Carlisle, Benjamin Gregory. "Creepy statue" Web blog post. The Grey Literature. 05 Aug 2009. Web. 22 Mar 2019. <https://www.bgcarlisle.com/blog/2009/08/05/creepy-statue/>

APA

Carlisle, Benjamin Gregory. (2009, Aug 05). Creepy statue [Web log post]. Retrieved from https://www.bgcarlisle.com/blog/2009/08/05/creepy-statue/

Sketchy U-Haul place

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What we found at the sketchiest U-Haul place ever

What we found at the sketchiest U-Haul place ever

My parents rented a U-Haul truck to help me and Pickles take our things from London to Montréal. This was fantastic. We couldn’t have done it otherwise. Seriously. Hooray for U-Haul!

But when we tried to return the truck, some weird things happened.

First, I tried calling a local U-Haul location to ask if I could return the truck. They told me to call the 1-800 number on the contract, which I did. Several times. No one ever picked up.

So I tried calling the “roadside assistance” telephone number. Fortunately, there was an option for talking to a U-Haul representative about non-emergency issues. I spoke to an operator who told me to take the truck to a particular place that I won’t mention by name or give the address for, in case it’s a drug front or something. I will refer to it from here on as “Sketch-Land.”

Pickles and I drove to Sketch-Land, and walked into the side of an auto-repair garage. In it, there were a couple of boys working there who appeared to be 12 years old. I approached the only adult there and asked him if this was a U-Haul location. He shook his head, and said “No,” as if he were offended or something.

We left, and walked around the side of the building, where we saw a door with a couple signs on it, one that read “Ouvert” (“open” in French) and another that read “U-Haul.” Seeing these signs, we immediately thought that we must have just gone in the wrong door. We opened the door and found an empty office with a piece of paper on the desk that said, “Be back in 10 minutes,” followed by a phone number.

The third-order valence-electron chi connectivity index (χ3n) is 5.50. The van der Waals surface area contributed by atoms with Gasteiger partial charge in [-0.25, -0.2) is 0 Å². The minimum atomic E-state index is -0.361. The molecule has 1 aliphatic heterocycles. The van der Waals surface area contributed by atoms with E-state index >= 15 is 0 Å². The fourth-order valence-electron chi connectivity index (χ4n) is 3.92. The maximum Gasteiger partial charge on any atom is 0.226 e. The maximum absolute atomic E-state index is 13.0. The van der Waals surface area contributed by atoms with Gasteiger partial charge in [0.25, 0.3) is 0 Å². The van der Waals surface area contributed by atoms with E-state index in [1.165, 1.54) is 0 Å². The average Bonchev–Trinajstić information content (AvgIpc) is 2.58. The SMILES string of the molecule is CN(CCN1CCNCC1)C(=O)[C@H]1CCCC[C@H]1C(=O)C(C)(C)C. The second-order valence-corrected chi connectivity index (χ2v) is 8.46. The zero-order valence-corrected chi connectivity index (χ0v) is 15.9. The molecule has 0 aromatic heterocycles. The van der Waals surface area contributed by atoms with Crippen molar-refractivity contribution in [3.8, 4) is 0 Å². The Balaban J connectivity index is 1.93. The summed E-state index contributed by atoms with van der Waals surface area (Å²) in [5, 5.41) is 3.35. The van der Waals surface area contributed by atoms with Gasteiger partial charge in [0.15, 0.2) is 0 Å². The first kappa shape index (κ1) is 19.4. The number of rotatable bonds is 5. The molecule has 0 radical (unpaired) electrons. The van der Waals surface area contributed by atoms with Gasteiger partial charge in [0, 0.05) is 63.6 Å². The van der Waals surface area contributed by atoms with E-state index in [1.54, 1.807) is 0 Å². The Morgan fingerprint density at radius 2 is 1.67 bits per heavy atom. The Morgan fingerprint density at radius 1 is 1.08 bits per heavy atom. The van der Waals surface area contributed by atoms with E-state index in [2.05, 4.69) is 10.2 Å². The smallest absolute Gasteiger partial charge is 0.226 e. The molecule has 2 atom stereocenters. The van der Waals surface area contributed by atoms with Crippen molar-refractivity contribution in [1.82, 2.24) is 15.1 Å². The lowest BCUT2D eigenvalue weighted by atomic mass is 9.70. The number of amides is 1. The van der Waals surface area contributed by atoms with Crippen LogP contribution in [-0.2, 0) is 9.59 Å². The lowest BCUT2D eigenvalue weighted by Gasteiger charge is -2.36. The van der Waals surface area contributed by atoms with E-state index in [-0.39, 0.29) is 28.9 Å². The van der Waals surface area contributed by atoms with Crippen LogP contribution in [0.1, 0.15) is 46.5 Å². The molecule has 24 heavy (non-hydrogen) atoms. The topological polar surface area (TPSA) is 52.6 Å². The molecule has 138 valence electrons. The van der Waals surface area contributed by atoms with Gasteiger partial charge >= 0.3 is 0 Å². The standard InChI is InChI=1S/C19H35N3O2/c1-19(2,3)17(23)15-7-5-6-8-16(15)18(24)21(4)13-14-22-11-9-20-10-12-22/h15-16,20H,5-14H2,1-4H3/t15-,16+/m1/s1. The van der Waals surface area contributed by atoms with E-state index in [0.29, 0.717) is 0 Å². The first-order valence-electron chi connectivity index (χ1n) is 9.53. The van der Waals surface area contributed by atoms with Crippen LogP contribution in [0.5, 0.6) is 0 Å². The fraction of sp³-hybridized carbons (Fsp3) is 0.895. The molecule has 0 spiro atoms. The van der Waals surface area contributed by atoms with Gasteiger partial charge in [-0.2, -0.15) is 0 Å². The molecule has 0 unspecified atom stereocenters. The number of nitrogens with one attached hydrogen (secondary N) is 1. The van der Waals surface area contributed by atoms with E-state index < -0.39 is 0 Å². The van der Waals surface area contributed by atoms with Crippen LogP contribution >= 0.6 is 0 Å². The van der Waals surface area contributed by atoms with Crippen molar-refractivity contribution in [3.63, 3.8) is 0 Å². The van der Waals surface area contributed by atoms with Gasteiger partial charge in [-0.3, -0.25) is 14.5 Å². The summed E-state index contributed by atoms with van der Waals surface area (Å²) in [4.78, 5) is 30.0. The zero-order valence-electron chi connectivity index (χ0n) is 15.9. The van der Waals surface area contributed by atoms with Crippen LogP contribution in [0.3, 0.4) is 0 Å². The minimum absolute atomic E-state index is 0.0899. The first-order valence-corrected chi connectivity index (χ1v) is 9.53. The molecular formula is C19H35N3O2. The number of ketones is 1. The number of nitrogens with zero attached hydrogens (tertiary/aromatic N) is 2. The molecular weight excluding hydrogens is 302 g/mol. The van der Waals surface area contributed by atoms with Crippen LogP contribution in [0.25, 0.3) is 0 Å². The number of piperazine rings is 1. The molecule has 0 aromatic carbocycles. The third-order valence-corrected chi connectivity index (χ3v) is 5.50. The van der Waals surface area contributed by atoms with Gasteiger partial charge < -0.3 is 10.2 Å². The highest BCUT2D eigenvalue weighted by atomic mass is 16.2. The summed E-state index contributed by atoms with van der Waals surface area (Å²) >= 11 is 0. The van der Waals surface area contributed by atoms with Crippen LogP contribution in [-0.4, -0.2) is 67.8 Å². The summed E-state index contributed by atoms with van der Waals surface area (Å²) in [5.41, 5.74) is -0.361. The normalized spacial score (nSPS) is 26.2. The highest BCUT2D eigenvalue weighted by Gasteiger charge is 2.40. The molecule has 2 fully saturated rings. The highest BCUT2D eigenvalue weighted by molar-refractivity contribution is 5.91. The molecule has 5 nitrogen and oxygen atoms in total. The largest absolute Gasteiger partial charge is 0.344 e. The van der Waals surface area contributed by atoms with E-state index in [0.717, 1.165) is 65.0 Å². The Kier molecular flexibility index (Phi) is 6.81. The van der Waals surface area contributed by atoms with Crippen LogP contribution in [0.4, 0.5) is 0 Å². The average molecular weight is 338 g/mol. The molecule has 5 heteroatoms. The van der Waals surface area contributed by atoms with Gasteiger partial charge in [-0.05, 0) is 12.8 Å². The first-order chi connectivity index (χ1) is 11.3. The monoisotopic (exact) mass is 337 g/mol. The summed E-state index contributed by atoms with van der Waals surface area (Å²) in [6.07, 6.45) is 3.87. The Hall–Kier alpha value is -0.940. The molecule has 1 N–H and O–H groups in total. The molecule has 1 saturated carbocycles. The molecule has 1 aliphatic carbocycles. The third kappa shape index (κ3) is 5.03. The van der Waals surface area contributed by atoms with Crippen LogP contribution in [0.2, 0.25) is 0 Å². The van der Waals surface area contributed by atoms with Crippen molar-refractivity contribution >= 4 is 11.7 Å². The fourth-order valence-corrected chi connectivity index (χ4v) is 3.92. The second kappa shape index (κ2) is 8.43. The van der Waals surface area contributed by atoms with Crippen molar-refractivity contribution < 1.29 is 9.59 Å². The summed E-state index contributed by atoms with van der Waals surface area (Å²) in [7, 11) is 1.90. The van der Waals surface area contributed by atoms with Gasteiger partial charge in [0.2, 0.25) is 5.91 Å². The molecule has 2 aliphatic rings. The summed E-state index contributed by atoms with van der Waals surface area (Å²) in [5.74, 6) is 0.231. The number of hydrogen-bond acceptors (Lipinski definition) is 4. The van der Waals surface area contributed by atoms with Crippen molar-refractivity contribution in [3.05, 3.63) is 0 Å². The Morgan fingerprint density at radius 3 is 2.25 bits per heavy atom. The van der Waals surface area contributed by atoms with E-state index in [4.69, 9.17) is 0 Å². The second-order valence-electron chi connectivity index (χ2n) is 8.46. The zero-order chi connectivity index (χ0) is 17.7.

We waited a few minutes and looked around the office. Taped to the side of the desk was a card that said, “U-Haul Authorised Dealer” and then, presumably, identified the name of the man in the garage and that it was valid from December 2008 to December 2009. (I took a picture of this with my camera phone.) I called the number on the note, and asked if I had reached a U-Haul location. The all-too-familiar voice on the other end of the phone told me, “No,” in an increasingly annoyed tone of voice. Pickles noticed that she could hear the man on the phone through a doorway out of the office that led into the garage that we were in beforehand.

The man whom we had spoken to earlier was the same man who was on the phone, and he entered the office a few seconds later, and started yelling at us for coming into his office uninvited. I gestured to the “Ouvert” sign, which, in my experience, means that a business is open for customers to enter. I asked again if he was sure that he was not a U-Haul dealer, indicating the “U-Haul” sign on his door, and the card that we found taped to his desk, but that only made him more angry.

We left when he started to raise his voice in broken English, and phoned U-Haul again, who gave us the address of a local U-Haul dealer that was remarkably legitimate-looking in comparison to Sketch-Land.

If you’re ever trying to return a U-Haul truck in Montréal, let me know and I’ll tell you what place to avoid.

Update: I emailed all this to U-Haul, and they sent me a gift certificate! Hooray for U-Haul!

BibTeX

@online{bgcarlisle2009-13,
    title = {Sketchy U-Haul place},
    journaltitle = {The Grey Literature},
    author = {Benjamin Gregory Carlisle},
    address = {Montreal, Canada},
    date = 2009-07-27,
    url = {https://www.bgcarlisle.com/blog/2009/07/27/sketchy-u-haul-place/}
}

MLA

Carlisle, Benjamin Gregory. "Sketchy U-Haul place" Web blog post. The Grey Literature. 27 Jul 2009. Web. 22 Mar 2019. <https://www.bgcarlisle.com/blog/2009/07/27/sketchy-u-haul-place/>

APA

Carlisle, Benjamin Gregory. (2009, Jul 27). Sketchy U-Haul place [Web log post]. Retrieved from https://www.bgcarlisle.com/blog/2009/07/27/sketchy-u-haul-place/